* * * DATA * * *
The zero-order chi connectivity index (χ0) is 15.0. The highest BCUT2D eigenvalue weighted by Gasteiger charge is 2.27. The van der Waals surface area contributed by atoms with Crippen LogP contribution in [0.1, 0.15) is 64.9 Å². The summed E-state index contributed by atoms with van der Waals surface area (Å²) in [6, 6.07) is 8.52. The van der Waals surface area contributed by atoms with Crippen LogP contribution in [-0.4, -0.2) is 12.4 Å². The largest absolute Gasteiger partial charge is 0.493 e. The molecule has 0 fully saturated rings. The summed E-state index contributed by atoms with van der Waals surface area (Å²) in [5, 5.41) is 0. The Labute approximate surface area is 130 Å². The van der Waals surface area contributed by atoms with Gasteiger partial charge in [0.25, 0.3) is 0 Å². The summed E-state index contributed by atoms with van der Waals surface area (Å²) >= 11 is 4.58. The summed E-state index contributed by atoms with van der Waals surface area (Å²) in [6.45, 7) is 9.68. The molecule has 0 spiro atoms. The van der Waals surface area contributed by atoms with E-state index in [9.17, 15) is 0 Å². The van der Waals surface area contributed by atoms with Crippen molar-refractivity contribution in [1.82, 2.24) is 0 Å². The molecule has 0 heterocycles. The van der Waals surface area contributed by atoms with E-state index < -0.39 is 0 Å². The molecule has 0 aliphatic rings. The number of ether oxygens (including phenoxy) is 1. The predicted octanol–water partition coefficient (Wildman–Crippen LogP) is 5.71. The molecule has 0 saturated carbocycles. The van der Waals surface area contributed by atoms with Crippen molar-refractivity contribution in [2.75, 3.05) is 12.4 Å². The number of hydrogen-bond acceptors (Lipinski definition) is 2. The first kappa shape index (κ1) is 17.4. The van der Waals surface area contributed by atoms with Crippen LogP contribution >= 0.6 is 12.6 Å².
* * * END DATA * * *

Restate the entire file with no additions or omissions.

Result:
The zero-order chi connectivity index (χ0) is 15.0. The highest BCUT2D eigenvalue weighted by Gasteiger charge is 2.27. The van der Waals surface area contributed by atoms with Crippen LogP contribution in [0.1, 0.15) is 64.9 Å². The summed E-state index contributed by atoms with van der Waals surface area (Å²) in [6, 6.07) is 8.52. The van der Waals surface area contributed by atoms with Crippen LogP contribution in [-0.4, -0.2) is 12.4 Å². The largest absolute Gasteiger partial charge is 0.493 e. The molecule has 0 fully saturated rings. The summed E-state index contributed by atoms with van der Waals surface area (Å²) in [5, 5.41) is 0. The Labute approximate surface area is 130 Å². The van der Waals surface area contributed by atoms with Gasteiger partial charge in [0.25, 0.3) is 0 Å². The summed E-state index contributed by atoms with van der Waals surface area (Å²) >= 11 is 4.58. The summed E-state index contributed by atoms with van der Waals surface area (Å²) in [6.45, 7) is 9.68. The molecule has 0 spiro atoms. The van der Waals surface area contributed by atoms with E-state index in [9.17, 15) is 0 Å². The van der Waals surface area contributed by atoms with Crippen molar-refractivity contribution in [1.82, 2.24) is 0 Å². The molecule has 0 heterocycles. The van der Waals surface area contributed by atoms with E-state index < -0.39 is 0 Å². The molecule has 0 aliphatic rings. The number of ether oxygens (including phenoxy) is 1. The predicted octanol–water partition coefficient (Wildman–Crippen LogP) is 5.71. The molecule has 0 saturated carbocycles. The van der Waals surface area contributed by atoms with Crippen molar-refractivity contribution in [2.75, 3.05) is 12.4 Å². The number of hydrogen-bond acceptors (Lipinski definition) is 2. The first kappa shape index (κ1) is 17.4. The van der Waals surface area contributed by atoms with Crippen LogP contribution >= 0.6 is 12.6 Å².